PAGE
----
Following the inquest, the Coroner’s Report confirmed that ‘Dr Butler F. Temple killed himself and murdered his daughter by leaping from Wexford Bridge after first stabbing his wife to death while she was asleep at No. 23 Wolseley Street, Dublin 8 with a double-edged ‘sacrificial’ dagger that he had recently purchased by mail order. Dr. Temple’s 1972 Volkswagen Beetle was found abandoned close to the bridge. Dr. Temple’s body was discovered the same evening but his daughter’s body is still unaccounted-for.’

‘A terrible misadventure,’ reported the Coroner, ‘likely brought about by a combination of overwork and chronic depression. This tragedy is further compounded by the fact that the child’s body still remains unfound at the time of writing.’

Everyone agreed that it was a dreadful thing to have happened and for a few days it was the talk of this tiny town – especially considering it involved an academic from Trinity College, itself the very site of controversy. But, as is the nature of tragedies, however terrible, they happen so often that the next one leaves the last one in that special but dreadful place where the memories of every single tragedy ever to have befallen blur as they coalesce around the faded inches of discarded newspaper print and occasional visits to graveyards.

As far as everyone was concerned that was pretty much that and the sad affair of the gifted Trinity lecturer who lost his mind was consigned to the pages of local history but Mac, being Mac, had certainly never considered himself to be any part of ‘everyone else’ and in any case he knew for sure that something else lay at the heart of this tragedy.

Inteachán’s arrival at the flat that had been in her family since the 18th Century made Mac even more sure that there was something afoot, so sure in fact that it never occurred to him to report the fact of her being alive to the authorities. Mac was desperate to get to the heart of what happened and so it was that he soon found himself unable to wait any longer and growing more and more anxious Mac began to question the poor child.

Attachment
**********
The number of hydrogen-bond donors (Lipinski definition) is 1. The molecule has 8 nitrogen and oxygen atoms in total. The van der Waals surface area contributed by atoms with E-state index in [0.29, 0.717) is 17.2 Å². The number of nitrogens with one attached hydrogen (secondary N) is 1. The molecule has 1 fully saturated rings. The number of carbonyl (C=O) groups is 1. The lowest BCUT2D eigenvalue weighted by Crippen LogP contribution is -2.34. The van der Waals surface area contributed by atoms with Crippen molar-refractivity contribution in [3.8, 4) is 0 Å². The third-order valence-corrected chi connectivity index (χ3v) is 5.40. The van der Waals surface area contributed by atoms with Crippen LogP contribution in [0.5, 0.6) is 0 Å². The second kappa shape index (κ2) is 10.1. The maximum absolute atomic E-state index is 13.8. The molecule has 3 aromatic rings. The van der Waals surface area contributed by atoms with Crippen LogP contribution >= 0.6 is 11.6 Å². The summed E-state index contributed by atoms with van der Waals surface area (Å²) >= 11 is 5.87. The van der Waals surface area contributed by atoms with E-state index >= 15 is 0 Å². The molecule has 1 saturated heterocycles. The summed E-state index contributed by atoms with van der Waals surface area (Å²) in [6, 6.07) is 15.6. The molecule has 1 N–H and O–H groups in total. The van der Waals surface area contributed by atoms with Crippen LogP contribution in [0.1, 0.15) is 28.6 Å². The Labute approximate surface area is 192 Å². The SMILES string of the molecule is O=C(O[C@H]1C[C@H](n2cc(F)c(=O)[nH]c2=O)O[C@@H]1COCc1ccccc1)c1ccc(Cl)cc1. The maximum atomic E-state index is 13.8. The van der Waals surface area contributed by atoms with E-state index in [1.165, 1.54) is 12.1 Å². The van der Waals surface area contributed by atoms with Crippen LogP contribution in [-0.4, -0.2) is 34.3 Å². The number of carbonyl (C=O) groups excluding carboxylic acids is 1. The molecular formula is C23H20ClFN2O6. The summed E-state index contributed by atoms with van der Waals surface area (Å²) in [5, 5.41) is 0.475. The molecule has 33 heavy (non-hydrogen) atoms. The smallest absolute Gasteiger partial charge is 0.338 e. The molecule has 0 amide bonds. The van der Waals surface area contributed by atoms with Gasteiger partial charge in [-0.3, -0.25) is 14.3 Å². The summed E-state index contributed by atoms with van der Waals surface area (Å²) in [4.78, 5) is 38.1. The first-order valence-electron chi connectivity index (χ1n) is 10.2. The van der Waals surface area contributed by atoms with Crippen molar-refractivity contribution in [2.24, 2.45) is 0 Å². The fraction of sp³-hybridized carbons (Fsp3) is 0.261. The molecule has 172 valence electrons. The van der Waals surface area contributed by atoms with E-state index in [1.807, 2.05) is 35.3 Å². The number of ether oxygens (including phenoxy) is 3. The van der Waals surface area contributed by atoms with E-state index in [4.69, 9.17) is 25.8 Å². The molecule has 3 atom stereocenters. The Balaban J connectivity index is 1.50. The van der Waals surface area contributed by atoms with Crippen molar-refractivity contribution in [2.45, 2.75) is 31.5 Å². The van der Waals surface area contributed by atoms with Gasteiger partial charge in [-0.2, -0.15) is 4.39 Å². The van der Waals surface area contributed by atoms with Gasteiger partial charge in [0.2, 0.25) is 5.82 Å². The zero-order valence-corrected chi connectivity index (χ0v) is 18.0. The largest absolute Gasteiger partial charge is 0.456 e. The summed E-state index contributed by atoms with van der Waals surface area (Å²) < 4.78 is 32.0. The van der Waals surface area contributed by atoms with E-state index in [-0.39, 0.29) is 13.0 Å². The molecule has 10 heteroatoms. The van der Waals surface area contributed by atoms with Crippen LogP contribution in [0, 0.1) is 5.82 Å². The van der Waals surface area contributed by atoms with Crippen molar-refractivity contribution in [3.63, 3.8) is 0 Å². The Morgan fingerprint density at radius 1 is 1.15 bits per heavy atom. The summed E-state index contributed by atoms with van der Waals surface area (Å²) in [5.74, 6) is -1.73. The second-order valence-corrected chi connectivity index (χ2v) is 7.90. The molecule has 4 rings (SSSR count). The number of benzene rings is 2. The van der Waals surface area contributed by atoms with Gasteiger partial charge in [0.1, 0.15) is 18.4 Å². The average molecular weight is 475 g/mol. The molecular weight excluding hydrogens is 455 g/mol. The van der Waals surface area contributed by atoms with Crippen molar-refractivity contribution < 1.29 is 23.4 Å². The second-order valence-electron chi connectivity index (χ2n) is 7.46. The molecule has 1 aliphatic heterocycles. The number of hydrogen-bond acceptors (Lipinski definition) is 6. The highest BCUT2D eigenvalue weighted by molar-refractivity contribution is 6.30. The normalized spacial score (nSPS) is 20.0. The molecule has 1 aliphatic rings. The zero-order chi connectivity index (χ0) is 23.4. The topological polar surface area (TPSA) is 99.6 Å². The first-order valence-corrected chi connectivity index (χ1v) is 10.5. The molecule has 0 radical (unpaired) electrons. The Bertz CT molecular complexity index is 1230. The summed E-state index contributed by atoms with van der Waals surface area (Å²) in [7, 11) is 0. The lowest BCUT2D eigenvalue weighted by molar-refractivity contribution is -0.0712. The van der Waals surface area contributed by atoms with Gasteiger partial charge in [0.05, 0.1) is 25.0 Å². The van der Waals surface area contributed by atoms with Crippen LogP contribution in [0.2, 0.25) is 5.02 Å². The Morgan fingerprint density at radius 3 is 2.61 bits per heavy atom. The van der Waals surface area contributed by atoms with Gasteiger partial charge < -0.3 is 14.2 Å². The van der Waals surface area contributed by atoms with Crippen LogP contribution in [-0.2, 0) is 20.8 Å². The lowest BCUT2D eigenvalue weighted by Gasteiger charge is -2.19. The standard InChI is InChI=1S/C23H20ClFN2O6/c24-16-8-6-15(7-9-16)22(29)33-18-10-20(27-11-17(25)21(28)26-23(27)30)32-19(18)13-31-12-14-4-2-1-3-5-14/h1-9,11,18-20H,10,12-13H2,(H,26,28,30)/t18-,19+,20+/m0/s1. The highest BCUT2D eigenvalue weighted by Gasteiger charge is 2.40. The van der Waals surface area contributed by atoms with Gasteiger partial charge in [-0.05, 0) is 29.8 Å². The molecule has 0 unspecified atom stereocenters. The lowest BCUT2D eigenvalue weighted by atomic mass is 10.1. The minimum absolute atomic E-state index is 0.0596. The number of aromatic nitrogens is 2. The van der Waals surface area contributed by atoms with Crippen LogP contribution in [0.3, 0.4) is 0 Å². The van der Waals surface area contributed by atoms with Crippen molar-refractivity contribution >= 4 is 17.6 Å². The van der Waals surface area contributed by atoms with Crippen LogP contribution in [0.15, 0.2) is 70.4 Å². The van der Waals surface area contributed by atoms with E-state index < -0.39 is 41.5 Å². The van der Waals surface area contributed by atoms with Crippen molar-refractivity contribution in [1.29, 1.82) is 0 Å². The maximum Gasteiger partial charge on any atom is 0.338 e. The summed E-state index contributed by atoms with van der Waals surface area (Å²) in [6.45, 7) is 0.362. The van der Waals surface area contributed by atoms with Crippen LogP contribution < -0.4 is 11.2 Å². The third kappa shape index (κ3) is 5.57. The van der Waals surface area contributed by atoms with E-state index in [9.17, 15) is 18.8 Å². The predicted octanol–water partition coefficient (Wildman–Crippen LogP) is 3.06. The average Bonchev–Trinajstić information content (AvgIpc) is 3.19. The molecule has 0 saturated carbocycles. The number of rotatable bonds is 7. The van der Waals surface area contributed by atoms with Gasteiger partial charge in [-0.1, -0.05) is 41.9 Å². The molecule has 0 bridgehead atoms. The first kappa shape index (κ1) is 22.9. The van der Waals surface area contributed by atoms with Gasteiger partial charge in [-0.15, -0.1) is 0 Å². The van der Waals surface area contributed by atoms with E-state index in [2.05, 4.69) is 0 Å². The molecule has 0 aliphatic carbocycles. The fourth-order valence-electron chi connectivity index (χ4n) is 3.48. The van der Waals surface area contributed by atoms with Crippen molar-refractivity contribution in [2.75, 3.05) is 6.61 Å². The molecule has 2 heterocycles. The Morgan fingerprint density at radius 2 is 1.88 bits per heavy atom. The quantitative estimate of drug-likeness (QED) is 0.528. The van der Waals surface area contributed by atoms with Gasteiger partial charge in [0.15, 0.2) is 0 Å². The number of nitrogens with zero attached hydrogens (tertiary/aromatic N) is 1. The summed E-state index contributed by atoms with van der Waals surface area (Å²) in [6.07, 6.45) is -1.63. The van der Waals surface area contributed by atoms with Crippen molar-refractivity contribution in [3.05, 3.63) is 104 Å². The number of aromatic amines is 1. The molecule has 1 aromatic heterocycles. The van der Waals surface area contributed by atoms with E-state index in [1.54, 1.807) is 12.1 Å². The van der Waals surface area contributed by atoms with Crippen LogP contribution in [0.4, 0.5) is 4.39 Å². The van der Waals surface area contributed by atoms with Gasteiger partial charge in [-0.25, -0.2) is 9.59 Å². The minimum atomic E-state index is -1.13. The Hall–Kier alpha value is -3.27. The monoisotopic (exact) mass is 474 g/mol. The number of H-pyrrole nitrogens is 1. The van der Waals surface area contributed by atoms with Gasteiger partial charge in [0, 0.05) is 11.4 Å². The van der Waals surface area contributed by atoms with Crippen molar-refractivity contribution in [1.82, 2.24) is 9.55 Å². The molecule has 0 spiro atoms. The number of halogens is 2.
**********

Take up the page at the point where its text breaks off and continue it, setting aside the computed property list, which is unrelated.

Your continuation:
‘Can you tell me what happened on that awful night? asked Mac getting straight to the point as gently as he could.

‘Did your father say anything? Think carefully.’

Inteachán thought carefully and began to sob.

‘He was upset, so upset, more upset than I had ever seen anyone ever before.’

Inteachán shuddered as the memory fell upon her once again from on high and afar.

‘He said that They had trapped him on a dark desert planet and that a black sandstorm tormented him for days by whispering in his ear that he needed to help Them in order to get back home and that the only way he would get back home was if he sacrificed me as an offering to them.’

‘They. Them.’ repeated Mac.

He hissed softly.

‘Fomhóire! Or should I say, the NotBeSpeak.’

As was his particular wont, Mac looked glum.

Inteachán felt a chill descend upon her from somewhere else and she duly shivered.

‘What are the What-Be-Speak?’ she whispered through her tears.

‘Not What,’ Mac replied carefully, ‘but Why.’

He continued to look glum and stared off into the dingy distance.

‘I have spent a very large part of my recent years searching for an answer to that question. Sadly, I am no closer to the answer than I was when I started.’

Mac fumbled for the handkerchief he kept in the breast pocket of his green tweed suit and blew his nose vigorously.

‘In fact, I’m probably further away today than I have ever been.’

Mac prodded the coals on the fire. The chill showed no sign of leaving the room.

‘Despite my grand claims to knowledge and understanding it was actually your father who first alerted me to the danger.’

Mac pulled the blanket off his lap and walked over to a dusty bookcase full of lever arch file folders. Every wall of his flat was lined with similar bookcases and Inteachán could never work out how Mac knew instinctively where anything he was looking for could ever be found. A glance on any shelf revealed the rich and brumous nature of his collection.